On Thursday the Hastings Council will discuss whether to ‘invest’ $100k of ratepayer dollars for a one-third ‘ownership interest’ in Horse of the Year (HOY).
Apparently this event, which HDC terms a “premier equestrian event in Australasia” isn’t quite premier enough to pay its own way. So HDC must ride to the rescue.
The rationale is old hat by now … it’s used for every event and attraction that catches the eye of Council spenders. There’s that magical multiplier effect. In this case, the claim is that the event generates $11.52 million in regional Gross Domestic Product. I tremble to think how well that calculation was vetted.
I, and I suspect most ratepayers, have nothing but admiration for HOY. It’s a terrific event, built up over the years, good weather or bad, by a dedicated Kevin Hansen. But the Mission Concert is a great event too, and attracts spending into the Bay. But when have ratepayers been asked to subsidise Rod Stewart’s visits? Get in line Mission Estate … you’re missing the gravy train!
Presumably HOY is a regional attraction, that simply happens to physically occur in Hastings. If any public money should be invested in HOY, why not Regional Council money? In fact, since whatever economic benefit there is flows primarily to the hospitality/tourism industry, why doesn’t Hawke’s Bay Tourism buy an ownership stake in what it regards as one of the three ‘signature’ events of the region’s social calendar?
HDC’s staff report says: “The option to not take up the one-third shareholding will require the Equestrian Sports New Zealand and Show Jumping Hawkes Bay to increase the shareholding in HOY Limited, something that either or both organisations may struggle to do. This could result in the HOY show not being secured for 15 years and the rights to the show being granted to another city.”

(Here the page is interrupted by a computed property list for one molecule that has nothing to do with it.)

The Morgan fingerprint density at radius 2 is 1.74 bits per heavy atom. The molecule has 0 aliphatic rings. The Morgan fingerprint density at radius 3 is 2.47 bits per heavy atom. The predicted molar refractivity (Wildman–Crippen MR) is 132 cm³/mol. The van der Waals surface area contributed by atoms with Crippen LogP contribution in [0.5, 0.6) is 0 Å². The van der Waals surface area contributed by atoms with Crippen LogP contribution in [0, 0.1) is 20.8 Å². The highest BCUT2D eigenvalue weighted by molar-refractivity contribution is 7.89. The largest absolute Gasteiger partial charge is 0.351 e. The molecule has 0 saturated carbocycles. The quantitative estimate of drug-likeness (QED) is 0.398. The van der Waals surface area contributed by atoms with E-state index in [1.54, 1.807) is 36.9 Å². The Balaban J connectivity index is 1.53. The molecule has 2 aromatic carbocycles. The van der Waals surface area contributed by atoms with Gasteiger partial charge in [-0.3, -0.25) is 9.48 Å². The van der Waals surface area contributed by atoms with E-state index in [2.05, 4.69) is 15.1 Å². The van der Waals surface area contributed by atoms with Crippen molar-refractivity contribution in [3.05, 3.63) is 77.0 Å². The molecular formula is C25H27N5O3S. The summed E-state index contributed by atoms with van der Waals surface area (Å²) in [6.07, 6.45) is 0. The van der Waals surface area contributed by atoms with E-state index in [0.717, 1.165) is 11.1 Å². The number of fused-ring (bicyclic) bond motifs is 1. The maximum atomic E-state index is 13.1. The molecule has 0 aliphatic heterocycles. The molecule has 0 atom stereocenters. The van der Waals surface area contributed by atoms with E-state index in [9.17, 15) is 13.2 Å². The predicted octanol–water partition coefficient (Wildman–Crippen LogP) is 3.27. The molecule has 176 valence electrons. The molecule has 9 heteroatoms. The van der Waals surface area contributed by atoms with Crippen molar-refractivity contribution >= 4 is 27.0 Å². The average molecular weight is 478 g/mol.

What? No private investors or corporate sponsors interested in continuation in Hawke’s Bay of the “premier equestrian event in Australasia”? Consider how quickly local sponsorship funds were gathered together to support a hockey team. What judgment is our local business and wealth elite making about this event and their dollars that our HDC Councillors believe they can make more wisely about our dollars?
One drawback might be that there’s no business plan yet. Imagine how far Riding for the Disabled would get asking HDC for $100k … even with a plan!
And then there’s the public’s judgment. This spending item, if approved by Council on Thursday will slip into the LTP process as a staff submission. In other words, it will escape the full public scrutiny — and opportunity to submit — that other spending proposals have had to endure over the past several weeks.
Another example of how easy it is to jump the normal obstacles when the Council is riding your horse.